Later in July of 2016, Attorney General Harris reported:
“As part of the settlement, which is subject to court approval, K12 will provide approximately $160 million in debt relief to the non-profit schools it manages—“balanced budget credits” that were accrued by the schools as a result of the fee structure K12 used in its contracts—and will pay $8.5 million in settlement of all claims. In addition, K12 has agreed to implement significant reforms of its contracts with the CAVA Schools, undergo independent reviews of its services for students with disabilities, ensure accuracy of all advertisements, provide teachers with sufficient information and training to prevent improper claiming of attendance dollars, and change policies and practices to prevent the kinds of conduct that led to this investigation and agreement.”
Rachel Cohen reporting in Atlantic magazine shared:
“K12 emphasized it had admitted no wrongdoing, and said the attorney general ‘grossly mischaracterized the value of the settlement just as it did with regard to the issues it investigated.’ In an email to The Atlantic, the K12 spokesperson Michael Kraft disputed the AG’s characterization of the schools as indebted.”
At the same time, the CAVA network and K12 were also developing growing dissatisfaction amongst their teacher ranks. Brianna Carroll, a fourth-year CAVA teacher, claimed, “Teachers were concerned about the instability their students were experiencing.” She said they began discussing the reality of low salaries and substandard working conditions, making it hard for CAVA to retain teachers and creating “an unstable environment for students.”
Sarah Vigrass, a 10-year CAVA teacher, observed:
“Changes in management at K12 and an increased emphasis on profits had led to changes at CAVA that shortchanged students. When I started teaching there, families would start the year getting these great boxes of art supplies, textbooks and curriculum, and teachers had time to build relationships with students and families. A lot of that went away.”
In 2013, CAVA teachers reached out to the California Teachers Association (CTA), an affiliate of the National Education Association, for help. With more than 700 teachers, working at nine campuses, spread out across California, bargaining with an anti-union K12 was tough. In 2014, despite management opposition, teachers voted overwhelmingly to be represented by California Virtual Educators United (CVEU)/CTA.
A 17-month legal battle followed, with CAVA claiming that each one of their campuses was a separate school and therefore, a separate bargaining unit. In October 2015, the Public Employment Relations Board (PERB) rejected CAVA’s arguments, granting CVEU exclusive recognition. CAVA again appealed but was rebuffed by PERB in June 2016. In September of that year, CVEU and CAVA began negotiations for their first contract. In April 2018, CVEU members voted by a 98 percent margin to ratify a contract agreement with CAVA.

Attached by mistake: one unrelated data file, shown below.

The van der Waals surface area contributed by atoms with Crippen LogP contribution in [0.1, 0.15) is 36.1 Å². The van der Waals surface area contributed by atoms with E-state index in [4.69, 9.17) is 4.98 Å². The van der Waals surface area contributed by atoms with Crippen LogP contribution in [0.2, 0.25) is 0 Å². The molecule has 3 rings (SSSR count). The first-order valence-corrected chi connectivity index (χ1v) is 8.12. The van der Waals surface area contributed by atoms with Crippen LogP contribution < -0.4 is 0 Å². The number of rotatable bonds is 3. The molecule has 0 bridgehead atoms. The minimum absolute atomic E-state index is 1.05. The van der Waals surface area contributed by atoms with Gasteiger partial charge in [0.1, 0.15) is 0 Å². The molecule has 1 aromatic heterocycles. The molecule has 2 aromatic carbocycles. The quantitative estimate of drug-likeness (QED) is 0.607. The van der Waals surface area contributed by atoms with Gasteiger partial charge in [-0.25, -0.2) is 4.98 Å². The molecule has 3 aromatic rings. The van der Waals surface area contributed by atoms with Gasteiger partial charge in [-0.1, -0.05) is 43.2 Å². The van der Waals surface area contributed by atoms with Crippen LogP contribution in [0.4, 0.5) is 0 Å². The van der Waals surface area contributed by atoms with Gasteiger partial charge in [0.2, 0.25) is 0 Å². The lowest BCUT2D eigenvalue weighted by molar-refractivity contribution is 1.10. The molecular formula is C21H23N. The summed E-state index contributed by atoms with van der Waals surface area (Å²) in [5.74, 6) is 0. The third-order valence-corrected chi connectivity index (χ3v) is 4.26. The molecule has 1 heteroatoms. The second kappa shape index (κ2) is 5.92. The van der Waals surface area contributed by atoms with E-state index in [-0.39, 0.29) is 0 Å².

One of the big concerns of teachers was the poor performance of their students. In a two-part investigation, The Mercury News reported that fewer than half of CAVA students graduate and “almost none” pass the courses required for admission to the California State University and the University of California.
John Fensterwald reporting for EdSource said:
“A study of online charters in California by the Center for Research on Education Outcomes, or CREDO, at Stanford University found that online students were far behind their classroom-based peers. Based on test scores, CAVA students on average fell a third of a year behind their peers in math.”
Even the California Charter Schools Association (CCSA) criticized K12, stating:
“CCSA condemns the predatory and dishonest practices employed by K12 Inc. to dupe parents using misleading marketing schemes, siphon taxpayer dollars with inflated student attendance data, and coerce CAVA School nonprofit employees into dubious contracting arrangements,”
Under a new name, Stride, K12 still profits wildly from California taxpayers. CAVA schools are the only cyber schools in America running deficits. They get full per-student money from the state, maintain and operate no buildings … why are they financially strapped???
The unfair labor practices claim filed by CVEU has potential to reveal Stride’s enormous greed and malfeasance.
California cyber charters ought to be run by large school districts with elected boards and not for-profit companies, located on the east coast.